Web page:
Skilhunt H04 RC Review (Nichia 519a, Headlamp, 96CRI)

The Skilhunt H04 RC has been out for a few years, but what’s new here is the LED that’s fairly new being offered, and that’s the Nichia 519a. You know I’m a fan of that LED and I can tell you it makes a great choice in a headlamp for close-up work with it’s neutral tint and high CRI. Thanks to Skilhunt for sending this to me to look at. 


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Get the H04RC at 

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      • Extra 6% OFF (base on 6% off, total is 12% off) for orders over US$99


Packaging & Accessories

The light came in a retail hanging box with lots of good information on the outside. Accessories included were the light, pocket clip, 3500mAh 18650 buttons top battery, proprietary magnetic charging cable, Skilhunt branded 3 piece head strap, lanyard, extra o’rings , mesh bag, and the manual. 



The UI on this version of the Skilhunt H04 RC has been updated from previous versions. It’s similar to what I saw on the M150 V3. Turning the light on with a single press will bring you into the main mode group in the last mode you used. Long pressing from off brings you into the ultra-low mode group. Within ultra-low, you have 2 brightness options, that you can toggle between by long pressing. This same sub-mode group works with Turbo too, so turbo high, and turbo low if you will. So once you have the low end and the top end set you effectively have a 5-mode light that works like most others. Long press from Off to ultra-low, single press for your main mode groups where you long press to go up in modes in a 3 mode group, and then double press for turbo. Strobe is triple press from on, and it also has 3 strobe modes, tactical, SOS, and Beacon. Lastly, there is electronic lockout which is 4 clicks from off. The mechanical lockout also works well here at the tail cap.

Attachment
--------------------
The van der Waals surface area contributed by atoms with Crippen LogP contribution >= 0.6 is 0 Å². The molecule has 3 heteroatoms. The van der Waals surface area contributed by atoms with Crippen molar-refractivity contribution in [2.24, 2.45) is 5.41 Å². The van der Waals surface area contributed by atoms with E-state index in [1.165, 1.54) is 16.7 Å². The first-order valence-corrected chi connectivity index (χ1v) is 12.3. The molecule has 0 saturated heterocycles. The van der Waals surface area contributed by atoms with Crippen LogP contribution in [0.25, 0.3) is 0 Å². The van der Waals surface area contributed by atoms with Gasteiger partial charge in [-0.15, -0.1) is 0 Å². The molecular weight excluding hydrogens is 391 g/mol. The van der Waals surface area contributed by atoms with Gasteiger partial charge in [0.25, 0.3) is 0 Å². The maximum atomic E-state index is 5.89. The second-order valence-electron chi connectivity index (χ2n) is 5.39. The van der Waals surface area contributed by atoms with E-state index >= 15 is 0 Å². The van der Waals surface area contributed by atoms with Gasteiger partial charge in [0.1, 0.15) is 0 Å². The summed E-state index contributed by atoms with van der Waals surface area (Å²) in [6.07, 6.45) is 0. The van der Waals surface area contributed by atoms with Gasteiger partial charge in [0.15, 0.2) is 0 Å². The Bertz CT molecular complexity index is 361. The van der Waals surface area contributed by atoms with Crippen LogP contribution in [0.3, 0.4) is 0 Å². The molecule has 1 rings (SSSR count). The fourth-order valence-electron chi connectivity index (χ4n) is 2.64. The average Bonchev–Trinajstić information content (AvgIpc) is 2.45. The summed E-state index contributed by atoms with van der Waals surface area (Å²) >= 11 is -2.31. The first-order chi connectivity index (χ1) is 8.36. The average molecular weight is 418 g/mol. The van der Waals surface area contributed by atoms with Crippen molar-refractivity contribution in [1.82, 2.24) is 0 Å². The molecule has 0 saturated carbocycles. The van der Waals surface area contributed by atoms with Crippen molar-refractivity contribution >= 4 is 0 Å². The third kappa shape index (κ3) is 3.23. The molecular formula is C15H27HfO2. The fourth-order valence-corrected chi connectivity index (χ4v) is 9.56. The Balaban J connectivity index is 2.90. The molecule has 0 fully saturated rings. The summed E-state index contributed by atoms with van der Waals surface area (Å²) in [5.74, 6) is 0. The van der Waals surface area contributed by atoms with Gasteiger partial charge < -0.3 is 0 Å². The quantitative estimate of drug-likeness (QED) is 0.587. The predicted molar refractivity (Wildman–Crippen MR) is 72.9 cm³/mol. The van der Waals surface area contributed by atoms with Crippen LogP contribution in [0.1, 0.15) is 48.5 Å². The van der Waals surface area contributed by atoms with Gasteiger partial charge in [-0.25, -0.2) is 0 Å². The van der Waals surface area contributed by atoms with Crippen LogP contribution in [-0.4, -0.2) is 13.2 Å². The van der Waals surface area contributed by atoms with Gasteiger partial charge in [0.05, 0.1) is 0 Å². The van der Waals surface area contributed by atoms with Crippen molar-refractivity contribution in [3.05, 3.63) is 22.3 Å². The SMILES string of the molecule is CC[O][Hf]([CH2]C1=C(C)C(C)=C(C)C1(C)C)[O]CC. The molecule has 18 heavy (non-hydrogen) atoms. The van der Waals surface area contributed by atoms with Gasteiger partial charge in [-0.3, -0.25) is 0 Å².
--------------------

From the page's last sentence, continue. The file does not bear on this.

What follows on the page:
The light is made from aluminum and hard anodized black in a semi-gloss shine. The tail is magnetic, strong enough to hold the light in the horizontal position on a painted/powder-coated surface with the strap attached, but barely. The tail itself is mostly smooth. The light comes into 2 pieces, tail and body/head. The body has shallow milling for texture. 

The head itself is pretty typical of other right-angle flashlights. The lens is round however there is a flush metal bezel that’s square. The lens has texture over top to somewhat diffuse the light. On top you have the recharging contact for the proprietary charging system. On the left you have the button which sits slightly raised. It’s a silicone button surface, semi-transparent and is used as a power level indicator and recharging status indicator.



You have 3 main retention options with the H04 RC, a lanyard, pocket clip and the 3 piece headband. 

The pocket clip itself is press fit and is designed to fit, just under the head. It is pretty tight but can rotate. It’s a good clip as far as tension goes but not what I would consider deep carry as a little over 1.5cm sticks up beyond the clip.